Sorry I can't help with the Sonata, but I drive a 2004 Chevrolet
(Malibu) Classic, which is almost the same size and has almost the same
EPA estimates (24/34). The reason I check out this newsgroup is that I
have my eye on getting an '06 Sonata with the four-cylinder at some
point, though I'm not sure the finances will work out for now.
Anyway, don't feel bad. I just posted on the Malibu newsgroup that the
one big disappointment I've had with the Classic is fuel economy. It's
not what I hoped for or expected, and nowhere near the 24/34 EPA
I average 23-24 mpg on mixed highway/city driving, sane legal speeds,
no burning rubber, windows all the way up, no heavy loads, and with a
clean air filter, newly changed Mobil 1 full-synthetic oil, and new
Kelly snow tires set to 32 psi. Also it's been a fairly mild winter
around here. (Northeastern PA)
It's been a bitter disappointment when on the whole I've been quite
satisifed with the car. (That's one reason I'm attracted to the '06
Sonata. In some ways it looks like a newer, safer, more advanced, very
slightly larger version of the Malibu....for just a few bucks more.)
My theory is that larger cars (3050+ lbs) with a four-cylinder will not
get the EPA sticker mileage under anything but IDEAL conditions. Most
of the time they won't even be close.
Smaller cars, such as my old Saturn SL2, can come much closer to
sticker fuel economy figures in real-world driving conditions.
There's a point past which you cannot defy the laws of physics. A close
look at EPA sticker figures from the '06 model year shows some strange
For one thing, the Sonata with automatic transmission is rated slightly
higher than the Chevy Cobalt, a much smaller car. Does anyone believe a
Chevy Impala, at 3,553 lbs., with a V-6 really gets 31 mpg, even on the
highway at the speed limit, consistently? For that matter, can it be
true that a few models get better highway mpg with the auto tranny than
with the stick?
Bottom line is that EPA sticker figures must be viewed with extreme
It is possible. I rented a large Buick a few years ago (I can't
remember the model name now, but it was, I believe, the largest model)
for a trip from Corning, NY to Boston. I drove 70-75 both directions
and that car got 31 MPG for the trip! I was amazed. My minivans never
got above 27 on a trip and typically got 25 at those speeds.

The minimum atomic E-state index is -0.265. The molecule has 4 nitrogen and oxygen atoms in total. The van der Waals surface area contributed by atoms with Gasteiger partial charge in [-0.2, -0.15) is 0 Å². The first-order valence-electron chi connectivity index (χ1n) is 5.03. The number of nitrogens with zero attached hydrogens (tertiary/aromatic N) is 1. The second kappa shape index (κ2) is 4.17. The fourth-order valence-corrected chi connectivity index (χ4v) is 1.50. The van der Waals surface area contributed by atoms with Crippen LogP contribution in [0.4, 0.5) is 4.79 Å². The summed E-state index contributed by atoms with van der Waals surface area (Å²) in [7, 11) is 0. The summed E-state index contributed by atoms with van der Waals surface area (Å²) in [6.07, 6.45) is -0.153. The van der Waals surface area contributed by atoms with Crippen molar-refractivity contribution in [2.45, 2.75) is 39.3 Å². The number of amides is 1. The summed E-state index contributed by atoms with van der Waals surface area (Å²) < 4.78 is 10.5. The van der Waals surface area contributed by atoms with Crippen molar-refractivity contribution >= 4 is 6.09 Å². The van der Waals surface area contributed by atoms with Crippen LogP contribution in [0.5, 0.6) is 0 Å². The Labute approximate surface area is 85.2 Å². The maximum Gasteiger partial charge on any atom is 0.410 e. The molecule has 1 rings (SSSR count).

However, that car may have been terrible in local driving, I don't know.
My minivans got 22 or so in local driving, they just never got much
more than that even on a trip.
Your Chevrolot Classic has that relatively new Ecotech 2.2 L4 in it. I have
one in an Olds Alero ('03).
Relatively smooth engine, and pretty good power for a four. A VERY low
maintenance engine. But mileage has been unimpressive with this engine, and
that seems to be no matter what car it is mated to.
I agree you may like the 4-cylinder Sonata better.
I think we're barking up the wrong tree. I don't think the engine is the
Having studied the various competitors, I notice the Sonata is heavier,
wider, and has higher ground clearance than comparable cars.
There's no free lunch. Weight alone is costly. All other things being equal,
a 3200 pound car's (Sonata V6) gas mileage will be at least 1-2 MPG worse
than a 2900 pound car (Camry V6).
I read an interesting article detailing the current EPA fuel economy
calculation. It is performed in a lab, by the manufacturer on a dyno.
It does not factor in use of accessories, wind resistance, and traffic
lights. There are preset times for the lab/driver to change speeds,
stop, etc. I seem to remember there are some regulations on which fuel
can be used but that may only be in the proposed new standards. At any
rate, I am sure the manufactuer is using the cleanest, best fuel
allowed. I bet they make sure ambient temp is in the most favorable
range as well.
I am approaching 9,000 miles on my 2006 Sonata V6 with an average of 21
mpg in mixed driving. On a highway trip it once briefly passed 30mpg
but I notice that it quickly drops to around 27 mpg at higher speeds.
By the way I think the EPA test top speed is 40 or 45 mph!
I stopped manually calculating mpg after several fillups when I noticed
the Sonata's computer was only tenths of a mpg different from mine.
One fill-up it exactly matched my calculation.
GeoUSA, moderator www.HyundaiExchange.com forum
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